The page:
This is part of an ongoing blog series that follows the Sound Travels researchers as they explore the visitor experience in science centers, nature centers, parks, and zoos across the country.
Sound Travels researchers followed up on our summer visits to the North Park Village Nature Center in Chicago (which you can read about here ) with a two-day immersive experience in Detroit, MI. The D delivered! Sound Travels researchers met with Detroit partners Ériu Martinez from the Great Lakes Audubon’s Wild Indigo program and Billy Mark, sound artist and co-founder of the Neighborhood Art School. Billy and Ériu will be investigating “sonic agency.” This is a new idea for some of us in the Sound Travels project. Below the team writes about how “sonic agency” will inform the Sound Travels research projects.
Sound Travels Detroit partners Ériu Martinez and Billy Mark work in the city with residents of all ages. Through art and increasing awareness of easily accessible natural experiences, they will be exploring the ways humans can have sonic agency. Billy reminds us that we can change our sonic environment by moving closer or further away from a sound source and that many times every day we make such choices. Through turning switches off and on, touching, stepping, and striking various surfaces, we add sound to the environment. Meanwhile, Ériu brings an interest in restorative practices, reconnecting people to lands that were taken, owned, controlled, and exploited by white settlers. Ériu invited us to listen with our whole bodies—tuning into vibrations, collecting sounds with the hairs on our arms or the backs of our necks. This practice is one way to fill in gaps–to address the challenge of hearing what you cannot see and seeing what you cannot hear. More on this in a future blog.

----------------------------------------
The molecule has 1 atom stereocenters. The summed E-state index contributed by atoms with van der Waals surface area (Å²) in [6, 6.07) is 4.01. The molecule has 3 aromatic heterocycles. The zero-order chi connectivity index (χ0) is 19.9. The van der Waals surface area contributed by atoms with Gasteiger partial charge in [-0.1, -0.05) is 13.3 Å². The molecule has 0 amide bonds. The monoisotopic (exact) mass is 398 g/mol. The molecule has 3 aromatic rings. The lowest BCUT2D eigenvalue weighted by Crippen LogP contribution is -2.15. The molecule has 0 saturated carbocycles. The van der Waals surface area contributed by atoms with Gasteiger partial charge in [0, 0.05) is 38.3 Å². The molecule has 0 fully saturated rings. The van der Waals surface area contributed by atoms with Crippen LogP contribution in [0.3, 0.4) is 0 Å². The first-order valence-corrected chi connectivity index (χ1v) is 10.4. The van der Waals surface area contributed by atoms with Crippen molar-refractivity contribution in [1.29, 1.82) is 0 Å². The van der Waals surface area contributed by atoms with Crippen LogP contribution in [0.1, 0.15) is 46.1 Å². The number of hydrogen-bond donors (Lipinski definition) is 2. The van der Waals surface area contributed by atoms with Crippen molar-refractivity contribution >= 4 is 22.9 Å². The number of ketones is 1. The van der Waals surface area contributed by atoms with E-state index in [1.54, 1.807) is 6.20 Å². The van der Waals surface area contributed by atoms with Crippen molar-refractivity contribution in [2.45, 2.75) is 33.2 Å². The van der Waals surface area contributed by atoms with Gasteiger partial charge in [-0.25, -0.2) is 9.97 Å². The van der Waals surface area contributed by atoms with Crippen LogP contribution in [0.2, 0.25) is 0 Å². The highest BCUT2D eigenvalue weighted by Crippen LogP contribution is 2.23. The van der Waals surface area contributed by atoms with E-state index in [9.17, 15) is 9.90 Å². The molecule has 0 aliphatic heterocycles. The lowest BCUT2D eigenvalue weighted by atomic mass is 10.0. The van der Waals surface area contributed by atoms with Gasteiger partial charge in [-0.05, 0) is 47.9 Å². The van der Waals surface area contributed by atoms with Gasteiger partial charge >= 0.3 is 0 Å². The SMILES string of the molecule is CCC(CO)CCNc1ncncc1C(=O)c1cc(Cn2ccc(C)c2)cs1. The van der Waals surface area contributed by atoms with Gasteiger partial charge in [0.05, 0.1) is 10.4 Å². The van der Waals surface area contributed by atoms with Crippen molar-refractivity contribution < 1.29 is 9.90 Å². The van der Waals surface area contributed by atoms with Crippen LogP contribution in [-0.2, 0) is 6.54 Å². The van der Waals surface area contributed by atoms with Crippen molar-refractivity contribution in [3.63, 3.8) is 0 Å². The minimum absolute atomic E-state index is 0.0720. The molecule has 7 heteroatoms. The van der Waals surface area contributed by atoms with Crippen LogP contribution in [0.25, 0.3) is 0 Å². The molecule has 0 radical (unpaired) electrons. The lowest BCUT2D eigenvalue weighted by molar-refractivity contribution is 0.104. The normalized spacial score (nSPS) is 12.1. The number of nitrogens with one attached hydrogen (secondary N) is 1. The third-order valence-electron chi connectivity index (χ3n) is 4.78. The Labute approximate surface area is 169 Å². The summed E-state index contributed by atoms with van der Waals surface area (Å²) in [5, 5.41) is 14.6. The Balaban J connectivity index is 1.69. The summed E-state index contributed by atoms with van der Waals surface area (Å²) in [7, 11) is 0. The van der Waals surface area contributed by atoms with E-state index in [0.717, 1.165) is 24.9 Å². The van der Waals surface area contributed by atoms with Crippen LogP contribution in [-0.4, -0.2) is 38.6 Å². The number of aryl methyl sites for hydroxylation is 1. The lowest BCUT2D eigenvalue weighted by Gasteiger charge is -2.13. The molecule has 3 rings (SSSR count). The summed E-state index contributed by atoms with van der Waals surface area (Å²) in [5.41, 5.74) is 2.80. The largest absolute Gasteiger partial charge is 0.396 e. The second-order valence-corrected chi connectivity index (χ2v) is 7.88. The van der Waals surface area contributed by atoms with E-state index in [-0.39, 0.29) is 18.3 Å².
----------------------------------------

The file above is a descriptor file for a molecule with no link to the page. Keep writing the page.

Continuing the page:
In the Piety Hill neighborhood of Detroit, this space hosts workshops offered by community artists. Youth and adults stitch fabric, stitch sounds together in a sound studio, create theater pieces, and cook together.
Billy invited Sacramento Knoxx, a cultural activist whose versatile background with different forms of music allows him to blend traditional and contemporary styles, creating dynamic storytelling experiences with live music performances, dancing, and video projections that take audiences on a participatory journey and a creative experience. Sound Travels met him in his capacity of workshop leader and master of music sampling, sequencing, mixing, and beat-making. He led a half-day workshop for our group. During the workshop, we formed two groups to find sounds, create a composition, play our music for each other, and make recordings. As we debriefed, Sacramento Knoxx spoke about the importance of composing in collaboration with allies in a relationship of sound.
Photo credit Martha Merson
Through our sonic agency, we gave inanimate objects in the room a sound profile, e.g., percussive sounds, twangs, and strums—inanimate objects in the space produced sound.
We also noticed the way that a certain phrase or sentence might be spoken lent itself to becoming a chant. As a phrase is repeated, the rhythms may become more pronounced. We played with one such phrases, lifted from Ériu’s call placing an order for a specialty pizza:
“Let’s make that all vegan.”
By drawing our attention to our ability to create music out of the sounds around us, Knoxx supplied us with another vantage point to view our sonic agency. We not only listened closely to the sounds in our environment, we began to interact with them, test them, delight in them, and compose them. This active engagement with the sound world that envelops us reminds us that we do not simply passively experience the effects of sounds around us, but that, to the contrary, we make sounds, and with intention, can work in concert with our environmental noises to, in this instance, create music.